On April 4, 2012, a sold-out crowd watched as Muhammad Ali delivered the ceremonial first pitch during Opening Day celebrations at Marlins Park baseball stadium in Miami, Florida. But for many it was difficult to make the connection between the 70-year-old man on the field being driven slowly toward the pitcher’s mound in a golf cart, slumped over and silent in his seat, his hands shaking uncontrollably, eyes concealed behind dark sunglasses, and the fierce, quick-footed, quick-witted boxer who at the height of his career took on not only some of the greatest boxers of the era but also racial prejudice, religious discrimination and the U.S. government.
Cassius Marcellus Clay Jr. was born in Louisville, Kentucky, on January 17, 1942. His father, Cassius Sr., was a sign painter and his mother, Odessa, was a domestic worker. At age 12, the future champion got his start in boxing when a local police officer, Joe E. Martin, overheard Clay claiming he would “whup” the thief who had stolen his bike and offered to train him. Over the next six years, with Martin as his trainer, Clay would win numerous amateur titles and, in 1960, a gold medal in the summer Olympics in Rome.
The Road to the Title
After returning from Rome, Clay began his professional career and started training with Angelo Dundee. Over the next three years, he worked his way quickly through the heavyweight circuit, amassing an impressive 19–0 record, and, along the way becoming known for both his unorthodox, agile fighting style and his brash, outspoken persona both in and out of the ring. Clay’s shot at the heavyweight title came on February 25, 1964, when he faced then champion Sonny Liston. When Clay, the 7–1 underdog, defeated Liston by a sixth-round unanimous decision, he became, at age 22, the youngest boxer ever to take the title from a reigning champion.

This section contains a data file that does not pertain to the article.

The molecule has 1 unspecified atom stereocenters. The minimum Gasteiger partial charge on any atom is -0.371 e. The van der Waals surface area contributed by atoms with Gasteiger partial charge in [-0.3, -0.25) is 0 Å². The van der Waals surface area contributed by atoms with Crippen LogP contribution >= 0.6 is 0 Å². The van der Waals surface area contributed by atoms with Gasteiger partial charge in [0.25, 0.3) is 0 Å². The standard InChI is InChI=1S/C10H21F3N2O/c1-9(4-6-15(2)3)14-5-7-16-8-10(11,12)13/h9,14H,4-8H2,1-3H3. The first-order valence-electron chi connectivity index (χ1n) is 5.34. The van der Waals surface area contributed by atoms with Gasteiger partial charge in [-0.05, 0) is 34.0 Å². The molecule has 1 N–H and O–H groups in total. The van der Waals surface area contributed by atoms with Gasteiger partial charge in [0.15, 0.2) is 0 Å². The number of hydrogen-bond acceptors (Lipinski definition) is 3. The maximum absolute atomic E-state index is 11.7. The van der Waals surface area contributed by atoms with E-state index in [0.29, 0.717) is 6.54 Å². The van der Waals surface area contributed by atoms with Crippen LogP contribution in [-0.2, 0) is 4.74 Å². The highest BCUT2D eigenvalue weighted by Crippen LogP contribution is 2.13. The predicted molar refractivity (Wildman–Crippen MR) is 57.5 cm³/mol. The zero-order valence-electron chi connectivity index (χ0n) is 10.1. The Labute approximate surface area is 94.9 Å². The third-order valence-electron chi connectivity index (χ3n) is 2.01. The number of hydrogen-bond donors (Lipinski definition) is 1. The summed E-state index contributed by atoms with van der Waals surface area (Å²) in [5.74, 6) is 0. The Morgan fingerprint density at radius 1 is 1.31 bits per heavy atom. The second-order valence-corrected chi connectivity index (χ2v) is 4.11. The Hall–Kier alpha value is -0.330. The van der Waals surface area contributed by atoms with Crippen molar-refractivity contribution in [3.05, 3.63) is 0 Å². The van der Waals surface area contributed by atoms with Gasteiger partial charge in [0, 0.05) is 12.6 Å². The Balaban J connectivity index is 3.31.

The day after winning the heavyweight championship, Clay, who been previously seen in the company of Malcolm X and other members of the Nation of Islam, announced his own conversion to Islam. During a press conference the following month, he announced his new name, Muhammad Ali, which, he said, had been chosen to replace his “slave name.” This decision, and his controversial statements about race, the Vietnam War and religion, made him a controversial figure in both the boxing world—many sportscasters and boxers would refuse to call him by his new name—and in American society in general.
Rumble with the U.S. Government
While continuing to defend his title in the ring, Ali was soon defending himself against the U.S. government as well. When Ali’s draft status was revised to IA in 1966, he publicly declared himself a conscientious objector, saying famously, “I ain’t got no quarrel with them Viet Cong.” Appearing the following year for his scheduled induction into the U.S. Armed Forces, he refused to step forward when his name was called and was promptly arrested for violating the Selective Service Act. Almost immediately following his arrest, he was stripped of his boxing title and had his professional boxing license suspended. Unable to earn a living from boxing, and at a time when opposition to the Vietnam War was growing, Ali supported himself by speaking at colleges and universities. Finally, in 1971, the U.S. Supreme Court unanimously reversed Ali’s conviction, his license was reinstated and he was permitted to return to boxing.